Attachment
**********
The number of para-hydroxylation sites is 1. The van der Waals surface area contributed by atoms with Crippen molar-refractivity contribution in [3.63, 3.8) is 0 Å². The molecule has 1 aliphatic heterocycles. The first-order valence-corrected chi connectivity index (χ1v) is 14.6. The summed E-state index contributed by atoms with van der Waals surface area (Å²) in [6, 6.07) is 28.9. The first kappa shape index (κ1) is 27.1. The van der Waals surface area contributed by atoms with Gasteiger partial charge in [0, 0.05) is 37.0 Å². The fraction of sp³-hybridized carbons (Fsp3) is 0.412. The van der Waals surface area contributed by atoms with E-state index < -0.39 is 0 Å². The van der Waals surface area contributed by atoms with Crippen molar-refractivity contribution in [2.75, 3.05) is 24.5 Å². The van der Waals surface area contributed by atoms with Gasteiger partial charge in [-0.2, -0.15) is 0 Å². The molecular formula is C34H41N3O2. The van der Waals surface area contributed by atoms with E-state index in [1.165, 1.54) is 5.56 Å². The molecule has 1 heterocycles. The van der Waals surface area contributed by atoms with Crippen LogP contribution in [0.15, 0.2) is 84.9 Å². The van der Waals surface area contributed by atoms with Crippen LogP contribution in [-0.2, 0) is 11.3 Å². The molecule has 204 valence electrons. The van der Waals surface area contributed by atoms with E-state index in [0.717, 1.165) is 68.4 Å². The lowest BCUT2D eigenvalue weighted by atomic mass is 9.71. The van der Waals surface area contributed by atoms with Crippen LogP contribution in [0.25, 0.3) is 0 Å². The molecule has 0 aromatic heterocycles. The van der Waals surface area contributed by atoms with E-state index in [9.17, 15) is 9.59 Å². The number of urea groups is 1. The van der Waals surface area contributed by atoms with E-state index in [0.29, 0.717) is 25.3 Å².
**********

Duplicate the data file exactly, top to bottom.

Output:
The number of para-hydroxylation sites is 1. The van der Waals surface area contributed by atoms with Crippen molar-refractivity contribution in [3.63, 3.8) is 0 Å². The molecule has 1 aliphatic heterocycles. The first-order valence-corrected chi connectivity index (χ1v) is 14.6. The summed E-state index contributed by atoms with van der Waals surface area (Å²) in [6, 6.07) is 28.9. The first kappa shape index (κ1) is 27.1. The van der Waals surface area contributed by atoms with Gasteiger partial charge in [0, 0.05) is 37.0 Å². The fraction of sp³-hybridized carbons (Fsp3) is 0.412. The van der Waals surface area contributed by atoms with E-state index < -0.39 is 0 Å². The van der Waals surface area contributed by atoms with Crippen molar-refractivity contribution in [2.75, 3.05) is 24.5 Å². The van der Waals surface area contributed by atoms with Gasteiger partial charge in [-0.2, -0.15) is 0 Å². The molecular formula is C34H41N3O2. The van der Waals surface area contributed by atoms with E-state index in [1.165, 1.54) is 5.56 Å². The molecule has 1 heterocycles. The van der Waals surface area contributed by atoms with Crippen LogP contribution in [0.15, 0.2) is 84.9 Å². The van der Waals surface area contributed by atoms with Crippen LogP contribution in [-0.2, 0) is 11.3 Å². The molecule has 204 valence electrons. The van der Waals surface area contributed by atoms with E-state index in [0.717, 1.165) is 68.4 Å². The lowest BCUT2D eigenvalue weighted by atomic mass is 9.71. The van der Waals surface area contributed by atoms with Crippen LogP contribution in [0.25, 0.3) is 0 Å². The molecule has 0 aromatic heterocycles. The van der Waals surface area contributed by atoms with E-state index in [9.17, 15) is 9.59 Å². The number of urea groups is 1. The van der Waals surface area contributed by atoms with E-state index in [0.29, 0.717) is 25.3 Å².